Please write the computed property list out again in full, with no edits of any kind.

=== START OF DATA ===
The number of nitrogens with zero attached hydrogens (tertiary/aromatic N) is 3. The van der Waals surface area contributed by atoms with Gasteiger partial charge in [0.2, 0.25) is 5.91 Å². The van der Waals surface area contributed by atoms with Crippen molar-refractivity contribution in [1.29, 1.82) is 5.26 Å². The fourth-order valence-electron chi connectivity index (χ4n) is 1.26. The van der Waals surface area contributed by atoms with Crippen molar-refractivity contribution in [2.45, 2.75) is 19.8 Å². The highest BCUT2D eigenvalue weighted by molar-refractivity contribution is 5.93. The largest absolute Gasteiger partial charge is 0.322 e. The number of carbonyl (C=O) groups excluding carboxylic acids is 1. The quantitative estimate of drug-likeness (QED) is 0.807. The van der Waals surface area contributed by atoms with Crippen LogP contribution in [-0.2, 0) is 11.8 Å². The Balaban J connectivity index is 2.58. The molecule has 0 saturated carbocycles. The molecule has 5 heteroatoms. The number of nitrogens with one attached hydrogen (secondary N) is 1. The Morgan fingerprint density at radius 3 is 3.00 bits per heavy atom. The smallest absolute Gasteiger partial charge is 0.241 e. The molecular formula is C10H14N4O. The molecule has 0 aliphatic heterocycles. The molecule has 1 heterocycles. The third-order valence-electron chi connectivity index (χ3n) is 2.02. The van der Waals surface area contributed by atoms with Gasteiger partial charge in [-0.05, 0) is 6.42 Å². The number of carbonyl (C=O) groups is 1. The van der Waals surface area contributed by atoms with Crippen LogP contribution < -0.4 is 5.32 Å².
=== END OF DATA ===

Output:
The number of nitrogens with zero attached hydrogens (tertiary/aromatic N) is 3. The van der Waals surface area contributed by atoms with Gasteiger partial charge in [0.2, 0.25) is 5.91 Å². The van der Waals surface area contributed by atoms with Crippen molar-refractivity contribution in [1.29, 1.82) is 5.26 Å². The fourth-order valence-electron chi connectivity index (χ4n) is 1.26. The van der Waals surface area contributed by atoms with Crippen molar-refractivity contribution in [2.45, 2.75) is 19.8 Å². The highest BCUT2D eigenvalue weighted by molar-refractivity contribution is 5.93. The largest absolute Gasteiger partial charge is 0.322 e. The number of carbonyl (C=O) groups excluding carboxylic acids is 1. The quantitative estimate of drug-likeness (QED) is 0.807. The van der Waals surface area contributed by atoms with Crippen LogP contribution in [-0.2, 0) is 11.8 Å². The Balaban J connectivity index is 2.58. The molecule has 0 saturated carbocycles. The molecule has 5 heteroatoms. The number of nitrogens with one attached hydrogen (secondary N) is 1. The Morgan fingerprint density at radius 3 is 3.00 bits per heavy atom. The smallest absolute Gasteiger partial charge is 0.241 e. The molecular formula is C10H14N4O. The molecule has 0 aliphatic heterocycles. The molecule has 1 heterocycles. The third-order valence-electron chi connectivity index (χ3n) is 2.02. The van der Waals surface area contributed by atoms with Gasteiger partial charge in [-0.05, 0) is 6.42 Å². The number of carbonyl (C=O) groups is 1. The van der Waals surface area contributed by atoms with Crippen LogP contribution < -0.4 is 5.32 Å².